Blockchain is a distributed database; a time-stamped record of transactions, publicized, maintained, and validated by a wide network of participating nodes. Blockchain is an ideological project; striving to create censorship resistance through decentralisation. These decentralised participants group batches of transactions into ‘blocks’, each containing the timestamp of the previous block to form long chronological chains. Thus the resulting blockchain constitutes a publicly viewable linear history of every transaction (Brekke and Vickers, 2019).
While the word ‘blockchain’ may conjure images of circuit boards, hackers, and spiderwebs of interconnected nodes, a more accurate depiction would be a noisy warehouse, stocked to the brim with servers. Whirring fans cool machines that have one continuous occupation; to expend vast amounts of computational power to solve complex cryptographic puzzles. These puzzles are part of a consensus protocol designed to ensure that no single participant can gain control of, or change, the record. In exchange for the costly energy consumed in the process, participants are rewarded for each block they ‘mine’. Currently, the Bitcoin blockchain, the most well-known blockchain to the general public, issues 6.25 new bitcoins per block, and a new block of which is mined every 10 minutes (current USD exchange value here: https://bit.ly/3exmanU. An early adopter famously spent 10,000 bitcoins to order two pizzas in 2010, making each pizza worth 45,544,000 USD today (Hankin, 2019)). Originally 50 bitcoins in 2009, the reward continues to be halved every 210,000 blocks to avoid inflation. This process is both how new coins come into circulation, but also what makes each recorded transaction with existing cryptocurrency costly in terms of energy consumption.
The invention of blockchain as a technology for digital money challenges the authority of states as the sole issuers of currency, and banks and other financial intermediaries as the managers of transactional records. In conventional digital payments, the transaction is just a digitised record of accounts, which you ‘trust’ your bank and payment provider to accurately update and maintain (Maurer, 2012). In practice, this centralisation of authority means that you also ‘trust’ them not to deploy transactional censorship; for instance, by denying accounts to people suspected of being sex workers (Survivors Against SESTA, 2018). By removing this central intermediary, blockchains claim to be ‘trustless’. The degree to which this authority is genuinely distributed among the network participants is more questionable, with over 50 per cent of Bitcoin’s mining power being controlled by just 4 nodes (bitcoinera.app, 2020).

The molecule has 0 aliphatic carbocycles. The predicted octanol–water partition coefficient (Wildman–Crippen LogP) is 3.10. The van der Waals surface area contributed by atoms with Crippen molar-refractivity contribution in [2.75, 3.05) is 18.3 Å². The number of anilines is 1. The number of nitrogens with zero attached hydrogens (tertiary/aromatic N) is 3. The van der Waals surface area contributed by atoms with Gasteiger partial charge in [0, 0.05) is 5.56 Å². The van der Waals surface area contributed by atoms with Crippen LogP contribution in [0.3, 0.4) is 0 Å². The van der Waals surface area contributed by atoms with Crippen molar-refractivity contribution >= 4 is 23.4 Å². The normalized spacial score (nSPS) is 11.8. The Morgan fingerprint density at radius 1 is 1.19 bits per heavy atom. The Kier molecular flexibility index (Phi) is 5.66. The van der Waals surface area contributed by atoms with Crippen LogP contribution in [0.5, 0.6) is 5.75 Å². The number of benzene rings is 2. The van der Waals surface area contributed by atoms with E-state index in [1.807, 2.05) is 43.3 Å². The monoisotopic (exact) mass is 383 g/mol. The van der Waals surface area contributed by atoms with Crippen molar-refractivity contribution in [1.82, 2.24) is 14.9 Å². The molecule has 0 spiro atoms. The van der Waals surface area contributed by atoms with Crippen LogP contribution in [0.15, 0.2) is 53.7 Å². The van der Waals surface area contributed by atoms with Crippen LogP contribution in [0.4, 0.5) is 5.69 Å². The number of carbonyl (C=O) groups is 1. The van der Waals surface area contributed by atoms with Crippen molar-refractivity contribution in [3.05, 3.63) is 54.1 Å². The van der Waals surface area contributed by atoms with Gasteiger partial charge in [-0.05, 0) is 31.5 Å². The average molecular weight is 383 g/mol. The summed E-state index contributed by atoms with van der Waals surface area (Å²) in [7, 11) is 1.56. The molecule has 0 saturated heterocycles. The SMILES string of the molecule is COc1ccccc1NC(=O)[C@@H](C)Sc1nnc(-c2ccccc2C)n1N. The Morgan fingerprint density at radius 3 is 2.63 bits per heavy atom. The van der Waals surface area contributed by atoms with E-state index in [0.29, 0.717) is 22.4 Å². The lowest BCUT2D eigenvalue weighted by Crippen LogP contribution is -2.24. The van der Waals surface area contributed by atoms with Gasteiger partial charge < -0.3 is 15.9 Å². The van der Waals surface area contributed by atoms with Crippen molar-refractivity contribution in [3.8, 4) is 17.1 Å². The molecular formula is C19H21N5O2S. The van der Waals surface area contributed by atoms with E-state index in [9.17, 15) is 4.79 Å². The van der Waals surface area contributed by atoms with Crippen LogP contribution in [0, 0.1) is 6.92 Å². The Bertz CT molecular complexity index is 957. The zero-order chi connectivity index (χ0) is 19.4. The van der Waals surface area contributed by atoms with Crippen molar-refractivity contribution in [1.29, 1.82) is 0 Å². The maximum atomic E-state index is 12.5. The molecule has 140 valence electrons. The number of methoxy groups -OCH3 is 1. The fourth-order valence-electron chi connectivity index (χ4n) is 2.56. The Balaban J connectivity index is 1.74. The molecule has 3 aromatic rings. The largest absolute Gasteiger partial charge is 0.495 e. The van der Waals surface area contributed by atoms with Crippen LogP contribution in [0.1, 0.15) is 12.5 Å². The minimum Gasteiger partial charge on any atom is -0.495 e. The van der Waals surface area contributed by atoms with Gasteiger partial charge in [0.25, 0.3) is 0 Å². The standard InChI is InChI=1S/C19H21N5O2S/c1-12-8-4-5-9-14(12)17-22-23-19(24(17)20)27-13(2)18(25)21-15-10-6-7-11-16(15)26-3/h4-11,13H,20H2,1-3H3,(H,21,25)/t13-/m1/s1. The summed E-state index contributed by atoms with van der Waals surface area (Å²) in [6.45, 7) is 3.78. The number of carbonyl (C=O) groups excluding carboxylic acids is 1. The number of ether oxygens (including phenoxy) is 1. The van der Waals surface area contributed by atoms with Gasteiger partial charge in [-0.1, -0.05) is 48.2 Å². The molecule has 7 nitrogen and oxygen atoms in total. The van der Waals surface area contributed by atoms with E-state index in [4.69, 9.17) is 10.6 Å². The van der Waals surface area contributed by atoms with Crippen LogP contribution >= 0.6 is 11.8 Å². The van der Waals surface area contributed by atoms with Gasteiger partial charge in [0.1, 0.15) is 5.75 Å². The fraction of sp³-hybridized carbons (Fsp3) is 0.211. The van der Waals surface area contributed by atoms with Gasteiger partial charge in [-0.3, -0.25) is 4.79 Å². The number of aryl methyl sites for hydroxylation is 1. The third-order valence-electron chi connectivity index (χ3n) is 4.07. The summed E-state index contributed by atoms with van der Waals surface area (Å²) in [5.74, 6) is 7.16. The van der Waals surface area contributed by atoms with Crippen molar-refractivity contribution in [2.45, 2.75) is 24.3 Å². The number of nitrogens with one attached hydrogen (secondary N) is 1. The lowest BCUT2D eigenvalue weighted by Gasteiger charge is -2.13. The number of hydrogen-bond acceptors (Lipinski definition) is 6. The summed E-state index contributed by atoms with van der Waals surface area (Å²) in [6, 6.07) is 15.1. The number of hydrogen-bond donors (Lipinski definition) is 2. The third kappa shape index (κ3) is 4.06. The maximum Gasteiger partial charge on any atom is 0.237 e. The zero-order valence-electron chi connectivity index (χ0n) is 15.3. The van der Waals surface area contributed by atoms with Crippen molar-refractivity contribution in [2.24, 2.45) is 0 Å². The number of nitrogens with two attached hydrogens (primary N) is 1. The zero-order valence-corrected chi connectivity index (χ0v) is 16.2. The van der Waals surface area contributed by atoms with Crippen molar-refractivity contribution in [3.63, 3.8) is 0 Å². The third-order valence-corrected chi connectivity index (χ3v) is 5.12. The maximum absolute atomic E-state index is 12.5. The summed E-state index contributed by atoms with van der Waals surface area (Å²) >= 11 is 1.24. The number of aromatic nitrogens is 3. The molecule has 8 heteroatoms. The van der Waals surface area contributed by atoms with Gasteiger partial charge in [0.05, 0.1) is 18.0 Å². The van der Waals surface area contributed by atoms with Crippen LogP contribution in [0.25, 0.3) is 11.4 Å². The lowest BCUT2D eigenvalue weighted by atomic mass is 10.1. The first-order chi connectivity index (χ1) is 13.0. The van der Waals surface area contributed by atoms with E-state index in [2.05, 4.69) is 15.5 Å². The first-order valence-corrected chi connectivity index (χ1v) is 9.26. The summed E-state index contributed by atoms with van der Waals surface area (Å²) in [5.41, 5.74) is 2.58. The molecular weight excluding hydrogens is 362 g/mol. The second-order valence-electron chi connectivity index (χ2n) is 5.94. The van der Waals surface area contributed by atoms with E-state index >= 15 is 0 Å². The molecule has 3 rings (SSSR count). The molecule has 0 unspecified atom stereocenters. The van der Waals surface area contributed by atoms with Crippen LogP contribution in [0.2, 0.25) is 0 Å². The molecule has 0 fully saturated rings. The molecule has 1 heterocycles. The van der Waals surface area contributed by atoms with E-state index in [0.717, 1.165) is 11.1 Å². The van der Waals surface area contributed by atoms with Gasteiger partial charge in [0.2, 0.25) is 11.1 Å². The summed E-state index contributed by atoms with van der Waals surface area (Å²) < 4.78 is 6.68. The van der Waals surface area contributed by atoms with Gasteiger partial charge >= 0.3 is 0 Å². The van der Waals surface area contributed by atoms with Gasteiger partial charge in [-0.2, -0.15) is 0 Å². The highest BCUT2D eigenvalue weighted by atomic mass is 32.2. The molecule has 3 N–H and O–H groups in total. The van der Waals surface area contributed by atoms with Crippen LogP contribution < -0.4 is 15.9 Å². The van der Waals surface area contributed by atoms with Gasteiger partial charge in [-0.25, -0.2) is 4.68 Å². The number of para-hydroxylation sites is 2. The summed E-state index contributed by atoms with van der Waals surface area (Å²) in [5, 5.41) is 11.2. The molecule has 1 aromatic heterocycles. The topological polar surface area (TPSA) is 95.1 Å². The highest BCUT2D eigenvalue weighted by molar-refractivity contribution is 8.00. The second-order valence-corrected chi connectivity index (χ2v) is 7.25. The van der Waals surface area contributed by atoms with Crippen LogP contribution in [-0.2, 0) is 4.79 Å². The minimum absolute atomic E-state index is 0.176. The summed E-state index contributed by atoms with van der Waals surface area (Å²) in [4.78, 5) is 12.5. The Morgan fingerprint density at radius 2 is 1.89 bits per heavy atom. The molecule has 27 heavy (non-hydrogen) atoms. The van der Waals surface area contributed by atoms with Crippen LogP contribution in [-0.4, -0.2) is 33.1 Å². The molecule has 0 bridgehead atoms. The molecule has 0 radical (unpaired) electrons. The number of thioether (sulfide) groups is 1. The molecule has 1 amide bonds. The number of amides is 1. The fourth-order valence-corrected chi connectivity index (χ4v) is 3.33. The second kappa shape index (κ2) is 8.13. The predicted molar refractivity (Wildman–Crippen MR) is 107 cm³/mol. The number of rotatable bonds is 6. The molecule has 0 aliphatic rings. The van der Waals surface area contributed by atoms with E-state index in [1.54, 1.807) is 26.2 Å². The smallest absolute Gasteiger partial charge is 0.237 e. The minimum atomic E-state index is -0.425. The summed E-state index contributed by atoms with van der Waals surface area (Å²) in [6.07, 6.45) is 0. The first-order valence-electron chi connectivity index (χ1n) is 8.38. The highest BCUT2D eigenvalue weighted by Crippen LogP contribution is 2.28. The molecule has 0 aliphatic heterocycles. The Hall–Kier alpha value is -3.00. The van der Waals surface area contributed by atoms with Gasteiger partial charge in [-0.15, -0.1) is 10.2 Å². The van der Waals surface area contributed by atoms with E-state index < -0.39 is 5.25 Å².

In practice, accessing and using cryptocurrency requires skill, knowledge, money, and technological tools. The less you have of this, the more you depend on various willing intermediaries to facilitate access. This ironically undermines the idea of blockchain as a decentralised and trustless technology. David Harvey reminds us to question what he calls “the crude assumption that decentralisation is inherently more democratic” (Harvey, 2014, p. 142). As much as blockchain can be a tool for decentralised organisation, one could argue it also recentralises wealth and power (O’Dwyer, 2015). It enables the more privileged to opt-out of existing societal infrastructures as opposed to addressing systemic inequalities and establishing more equitable alternatives (Scott, 2014).
Author: Sunniva Sandbukt
(Image credit: Tam, 2018)
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